MAG­NUM CHINA

The Daily Telegraph - Review - - BOOKS -

From the war re­porters Robert Capa and Henri Cartier-Bres­son on as­sign­ment in the Thir­ties, through to Mar­tin Parr, mod­ern chron­i­cler of kitsch and con­sump­tion, who took this pho­to­graph at the Happy Val­ley race­course in Hong Kong in 2013, the hefty and en­tirely sat­is­fy­ing vol­ume Mag­num China gives a nu­anced out­sider’s view of China over the past cen­tury. His­tor­i­cal com­men­tary guides us through the stranger patches of its progress from strict Mao­ism to the eco­nomic jug­ger­naut of to­day, while pot­ted es­says on the pho­tog­ra­phers them­selves ex­plain how, for in­stance, Inge Mo­rath took Chi­nese lessons for four years be­fore she vis­ited in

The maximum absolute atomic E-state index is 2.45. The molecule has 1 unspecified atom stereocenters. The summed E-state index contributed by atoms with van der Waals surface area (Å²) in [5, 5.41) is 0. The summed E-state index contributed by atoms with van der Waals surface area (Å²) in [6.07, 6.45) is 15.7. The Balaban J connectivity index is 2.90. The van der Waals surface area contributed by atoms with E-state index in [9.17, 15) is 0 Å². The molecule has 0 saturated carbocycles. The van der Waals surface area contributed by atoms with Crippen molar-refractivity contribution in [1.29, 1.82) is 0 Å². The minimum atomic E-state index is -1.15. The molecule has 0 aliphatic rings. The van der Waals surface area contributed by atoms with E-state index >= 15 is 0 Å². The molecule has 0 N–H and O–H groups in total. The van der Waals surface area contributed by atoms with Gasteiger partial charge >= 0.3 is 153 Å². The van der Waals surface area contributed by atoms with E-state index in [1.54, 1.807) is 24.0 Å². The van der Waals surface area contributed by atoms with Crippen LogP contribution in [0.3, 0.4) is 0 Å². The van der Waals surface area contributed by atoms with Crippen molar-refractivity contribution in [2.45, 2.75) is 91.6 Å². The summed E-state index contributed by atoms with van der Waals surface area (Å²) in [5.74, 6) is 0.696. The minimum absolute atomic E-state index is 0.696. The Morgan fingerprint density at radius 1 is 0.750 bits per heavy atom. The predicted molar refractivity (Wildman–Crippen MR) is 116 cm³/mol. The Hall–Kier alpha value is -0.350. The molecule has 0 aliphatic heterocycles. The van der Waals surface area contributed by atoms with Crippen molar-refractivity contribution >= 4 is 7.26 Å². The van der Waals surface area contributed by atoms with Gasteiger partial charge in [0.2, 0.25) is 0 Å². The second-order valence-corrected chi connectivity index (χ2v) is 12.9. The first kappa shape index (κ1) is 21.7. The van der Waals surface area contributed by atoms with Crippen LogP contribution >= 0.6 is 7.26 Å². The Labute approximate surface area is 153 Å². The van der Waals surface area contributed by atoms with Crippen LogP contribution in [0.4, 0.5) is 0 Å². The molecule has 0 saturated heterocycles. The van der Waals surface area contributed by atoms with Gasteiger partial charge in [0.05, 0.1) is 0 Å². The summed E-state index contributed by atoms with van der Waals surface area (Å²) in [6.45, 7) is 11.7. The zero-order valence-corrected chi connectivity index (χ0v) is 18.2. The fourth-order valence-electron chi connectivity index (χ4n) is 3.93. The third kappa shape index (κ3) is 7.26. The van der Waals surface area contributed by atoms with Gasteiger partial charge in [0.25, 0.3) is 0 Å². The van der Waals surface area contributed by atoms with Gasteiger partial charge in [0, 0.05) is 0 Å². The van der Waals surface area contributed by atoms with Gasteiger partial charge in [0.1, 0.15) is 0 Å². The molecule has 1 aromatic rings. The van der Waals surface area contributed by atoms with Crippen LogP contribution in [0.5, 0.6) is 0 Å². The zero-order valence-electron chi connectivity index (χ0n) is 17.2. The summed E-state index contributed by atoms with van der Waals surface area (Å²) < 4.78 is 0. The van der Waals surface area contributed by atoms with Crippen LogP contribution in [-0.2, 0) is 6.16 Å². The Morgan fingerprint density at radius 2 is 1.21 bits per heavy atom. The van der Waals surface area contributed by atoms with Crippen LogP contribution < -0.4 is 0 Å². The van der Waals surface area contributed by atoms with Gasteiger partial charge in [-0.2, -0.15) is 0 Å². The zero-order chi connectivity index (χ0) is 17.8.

1978; how Pa­trick Zach­mann slipped into the Triad head­quar­ters of the Kowloon Walled City in Hong

Kong in 1987; and how Eve Arnold, try­ing to cap­ture Chi­nese daily life in 1979, strug­gled to stop her sub­jects shout­ing “Smile, smile!” for the cam­era.

Thames & Hud­son, £48

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